Weilerstein Trio. Bargemusic, New York, NY. "The barge hosts well over 200 concerts a year, featuring a fine mix of performers, including the occasional celebrity. Cellist Alisa Weilerstein . . . is a star. She met the works’ challenges with . . . rhythmic swing in Ives’s Piano Trio" [Zachary Woolfe, The New York Times, 2/10/11].



When the Nobel Prize-winning psychologist Daniel Kahneman was a young man, he led a committee to write a new part of the curriculum for Israeli high schools. The committee worked for a year, and Kahneman asked his colleagues how long they thought the rest of the project would take. Their estimates were around two years. Kahneman then asked the most experienced among them how long such work took other curriculum committees. The gentleman pointed out that roughly 40 percent of the committees never finished their work at all. But what about those that did finish? The gentleman reported that he had never seen a committee finish in less than seven years and never in more than 10. This was bad news. They might fail to finish a task that they thought would be done in three years. At best, the project might consume eight or nine years. Yet this information didn’t affect those on the team at all. They carried on, assuming that though others might fail or dally, surely they wouldn’t. As it turned out, their project took eight years to finish. By the time it was done, the Ministry of Education had lost interest, and the curriculum was never used. In his forthcoming book, “Thinking, Fast and Slow” . . . Kahneman calls this the planning fallacy. Most people overrate their own abilities and exaggerate their capacity to shape the future. That’s fine. Optimistic people rise in this world. The problem comes when these optimists don’t look at themselves objectively from the outside. The planning fallacy is failing to think realistically about where you fit in the distribution of people like you. As Kahneman puts it, “People who have information about an individual case rarely feel the need to know the statistics of the class to which the case belongs.”

David Brooks
The New York Times, 9/15/11


Gustavo Dudamel and the Gothenburg Symphony Orchestra: Bruckner, Sibelius, Nielsen. Deutsche Grammophon. "Gothenburg is Gustavo Dudamel’s other orchestra. His work with the Los Angeles Philharmonic and Simon Bolivar Orchestra of Venezuela is well documented on recording. But this three CD set of Bruckner, Sibelius and Nielsen symphonies, recorded live, is his first with the Swedish orchestra he has led since 2007. The Gothenburg sound that Dudamel inherited is darker and muskier than we in sunnier climes of L.A. or Caracas are used to. A sense of tradition in Sweden's second city is unmistakable, but so is Dudamel's tweaking said tradition. Sibelius conducted his Second Symphony in Gothenburg. Nielsen conducted his Fourth and Fifth symphonies, also on this set, with the orchestra. Dudamel approaches the scores with a contagious sense of wow, learning odd and wonderful music from musicians in whose DNA it flows. But he also eggs on these Swedes. The strangeness of Nielsen is gripping. Dudamel’s Sibelius sails on wings of celebration and his excitement at the symphony’s end is over the moon (check out the Finale on YouTube)" [Mark Swed, Los Angeles Times, 9/13/11].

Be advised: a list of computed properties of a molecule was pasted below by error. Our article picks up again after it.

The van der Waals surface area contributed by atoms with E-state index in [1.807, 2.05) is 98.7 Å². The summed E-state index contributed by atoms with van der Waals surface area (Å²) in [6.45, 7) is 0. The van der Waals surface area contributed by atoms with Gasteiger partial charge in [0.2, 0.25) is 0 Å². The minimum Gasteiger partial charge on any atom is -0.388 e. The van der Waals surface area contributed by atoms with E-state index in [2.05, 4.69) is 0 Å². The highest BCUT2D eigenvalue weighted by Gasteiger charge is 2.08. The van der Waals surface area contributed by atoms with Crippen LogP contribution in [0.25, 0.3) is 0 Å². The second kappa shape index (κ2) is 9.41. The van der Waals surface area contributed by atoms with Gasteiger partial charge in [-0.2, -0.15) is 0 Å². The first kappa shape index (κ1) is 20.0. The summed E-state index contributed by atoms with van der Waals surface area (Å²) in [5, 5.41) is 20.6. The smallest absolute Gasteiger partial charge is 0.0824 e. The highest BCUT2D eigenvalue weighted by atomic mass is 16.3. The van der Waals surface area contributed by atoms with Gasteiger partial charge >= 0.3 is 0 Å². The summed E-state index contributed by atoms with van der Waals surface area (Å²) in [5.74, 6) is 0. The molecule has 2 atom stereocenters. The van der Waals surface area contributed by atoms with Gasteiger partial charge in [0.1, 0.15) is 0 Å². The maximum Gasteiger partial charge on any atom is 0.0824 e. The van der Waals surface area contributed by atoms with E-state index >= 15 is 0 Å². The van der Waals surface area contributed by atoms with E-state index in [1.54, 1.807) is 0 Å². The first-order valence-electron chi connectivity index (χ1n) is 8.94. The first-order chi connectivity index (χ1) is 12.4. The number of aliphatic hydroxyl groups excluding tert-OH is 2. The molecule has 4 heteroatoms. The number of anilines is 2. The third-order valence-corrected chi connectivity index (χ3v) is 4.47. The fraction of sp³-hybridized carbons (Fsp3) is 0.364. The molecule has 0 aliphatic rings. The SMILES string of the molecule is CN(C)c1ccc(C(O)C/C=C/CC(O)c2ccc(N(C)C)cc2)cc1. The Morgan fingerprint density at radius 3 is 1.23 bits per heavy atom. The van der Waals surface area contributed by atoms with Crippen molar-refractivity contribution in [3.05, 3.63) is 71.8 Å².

Miles Davis. Live in Europe 1967: The Bootleg Series Vol. 1. Columbia/Legacy. "[I]t captures Davis’s finest working band at its apogee, straining at the limits of post-bop refinement. As the subtitle suggests, some of this material has circulated in bootleg form; the DVD footage, from Germany and Sweden, was featured in one of the recent Legacy doorstoppers. But Live in Europe 1967, as an objet d’art, still feels momentous. The music sounds staggeringly contemporary, pointing toward some crucial attributes of our present jazz era even as it ratifies, more firmly than ever, the singular dynamism of Davis’s 1960s quintet. And as the first release in a series of previously unsanctioned music -- the plan is to put out at least one a year for the next several years -- it answers the question of what we could possibly hope for from a Miles Davis estate that has already exhausted the catalog, more than once and in more than one sense. . . . He was a bandleader whose resourcefulness was matched only by his restlessness. There are more distinct phases in Davis’s career than in most artists of his stature, and a lot of the transitional evolution took place onstage, at the hands of some of the most gifted American musicians of the 20th century. Among them were the members of Davis’s second great quintet: the pianist Herbie Hancock, the saxophonist Wayne Shorter, the bassist Ron Carter and the drummer Tony Williams. With the exception of Williams, who died in 1997, these are all still major figures in jazz, shapers of the language. (Just so we’re clear: Williams was one of those too.) By the end of 1967 they had been a working unit for more than three years and had recorded four albums, all gleaming with intrigue. Among their cohesive trademarks were a slippery, open-ended approach to harmony and a magically elastic way with rhythm" [Nate Chinen, The New York Times, 9/8/11].